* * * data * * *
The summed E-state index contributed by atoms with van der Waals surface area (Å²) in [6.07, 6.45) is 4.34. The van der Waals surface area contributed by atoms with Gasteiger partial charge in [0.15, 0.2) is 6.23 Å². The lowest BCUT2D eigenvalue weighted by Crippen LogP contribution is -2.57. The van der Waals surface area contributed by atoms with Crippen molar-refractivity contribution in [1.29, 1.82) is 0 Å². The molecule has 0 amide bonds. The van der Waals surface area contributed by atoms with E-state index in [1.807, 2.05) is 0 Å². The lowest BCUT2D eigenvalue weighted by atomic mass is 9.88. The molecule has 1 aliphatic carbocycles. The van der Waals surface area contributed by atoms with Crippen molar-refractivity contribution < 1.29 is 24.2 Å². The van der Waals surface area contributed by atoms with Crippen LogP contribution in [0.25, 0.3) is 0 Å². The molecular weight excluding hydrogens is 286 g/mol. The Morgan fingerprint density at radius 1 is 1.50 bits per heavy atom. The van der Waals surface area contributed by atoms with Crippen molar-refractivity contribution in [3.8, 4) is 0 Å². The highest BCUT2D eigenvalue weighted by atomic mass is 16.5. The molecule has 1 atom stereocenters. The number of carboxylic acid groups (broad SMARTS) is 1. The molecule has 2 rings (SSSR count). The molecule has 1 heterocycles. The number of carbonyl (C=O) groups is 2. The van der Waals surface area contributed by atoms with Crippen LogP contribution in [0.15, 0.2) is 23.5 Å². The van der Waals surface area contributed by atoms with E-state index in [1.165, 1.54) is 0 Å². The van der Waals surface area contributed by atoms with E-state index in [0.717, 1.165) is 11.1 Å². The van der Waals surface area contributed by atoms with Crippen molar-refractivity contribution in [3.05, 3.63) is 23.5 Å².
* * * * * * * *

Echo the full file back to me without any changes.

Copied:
The summed E-state index contributed by atoms with van der Waals surface area (Å²) in [6.07, 6.45) is 4.34. The van der Waals surface area contributed by atoms with Gasteiger partial charge in [0.15, 0.2) is 6.23 Å². The lowest BCUT2D eigenvalue weighted by Crippen LogP contribution is -2.57. The van der Waals surface area contributed by atoms with Crippen molar-refractivity contribution in [1.29, 1.82) is 0 Å². The molecule has 0 amide bonds. The van der Waals surface area contributed by atoms with E-state index in [1.807, 2.05) is 0 Å². The lowest BCUT2D eigenvalue weighted by atomic mass is 9.88. The molecule has 1 aliphatic carbocycles. The van der Waals surface area contributed by atoms with Crippen molar-refractivity contribution < 1.29 is 24.2 Å². The van der Waals surface area contributed by atoms with Crippen LogP contribution in [0.25, 0.3) is 0 Å². The molecular weight excluding hydrogens is 286 g/mol. The Morgan fingerprint density at radius 1 is 1.50 bits per heavy atom. The van der Waals surface area contributed by atoms with Crippen molar-refractivity contribution in [3.8, 4) is 0 Å². The highest BCUT2D eigenvalue weighted by atomic mass is 16.5. The molecule has 1 atom stereocenters. The number of carboxylic acid groups (broad SMARTS) is 1. The molecule has 2 rings (SSSR count). The molecule has 1 heterocycles. The number of carbonyl (C=O) groups is 2. The van der Waals surface area contributed by atoms with Crippen LogP contribution in [0.15, 0.2) is 23.5 Å². The van der Waals surface area contributed by atoms with E-state index in [1.165, 1.54) is 0 Å². The van der Waals surface area contributed by atoms with E-state index in [0.717, 1.165) is 11.1 Å². The van der Waals surface area contributed by atoms with Crippen molar-refractivity contribution in [3.05, 3.63) is 23.5 Å².